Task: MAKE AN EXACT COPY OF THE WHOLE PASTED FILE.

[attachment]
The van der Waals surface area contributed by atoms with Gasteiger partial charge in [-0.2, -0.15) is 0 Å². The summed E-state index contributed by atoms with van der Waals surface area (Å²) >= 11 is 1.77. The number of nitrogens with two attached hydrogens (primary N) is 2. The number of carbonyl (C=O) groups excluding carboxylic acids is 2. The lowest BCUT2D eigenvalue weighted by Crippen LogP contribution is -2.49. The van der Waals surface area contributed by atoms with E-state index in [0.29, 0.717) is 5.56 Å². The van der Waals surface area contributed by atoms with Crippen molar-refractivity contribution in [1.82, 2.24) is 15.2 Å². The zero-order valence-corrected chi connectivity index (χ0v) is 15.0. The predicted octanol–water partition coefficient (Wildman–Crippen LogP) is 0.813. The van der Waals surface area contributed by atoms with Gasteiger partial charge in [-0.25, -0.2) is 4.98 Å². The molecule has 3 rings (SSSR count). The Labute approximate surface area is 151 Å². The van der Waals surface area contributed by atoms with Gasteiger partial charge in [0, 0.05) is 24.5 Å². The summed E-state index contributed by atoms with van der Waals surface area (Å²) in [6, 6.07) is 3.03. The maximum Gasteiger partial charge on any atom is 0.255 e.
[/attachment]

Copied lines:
The van der Waals surface area contributed by atoms with Gasteiger partial charge in [-0.2, -0.15) is 0 Å². The summed E-state index contributed by atoms with van der Waals surface area (Å²) >= 11 is 1.77. The number of nitrogens with two attached hydrogens (primary N) is 2. The number of carbonyl (C=O) groups excluding carboxylic acids is 2. The lowest BCUT2D eigenvalue weighted by Crippen LogP contribution is -2.49. The van der Waals surface area contributed by atoms with E-state index in [0.29, 0.717) is 5.56 Å². The van der Waals surface area contributed by atoms with Crippen molar-refractivity contribution in [1.82, 2.24) is 15.2 Å². The zero-order valence-corrected chi connectivity index (χ0v) is 15.0. The predicted octanol–water partition coefficient (Wildman–Crippen LogP) is 0.813. The van der Waals surface area contributed by atoms with Gasteiger partial charge in [-0.25, -0.2) is 4.98 Å². The molecule has 3 rings (SSSR count). The Labute approximate surface area is 151 Å². The van der Waals surface area contributed by atoms with Gasteiger partial charge in [0, 0.05) is 24.5 Å². The summed E-state index contributed by atoms with van der Waals surface area (Å²) in [6, 6.07) is 3.03. The maximum Gasteiger partial charge on any atom is 0.255 e.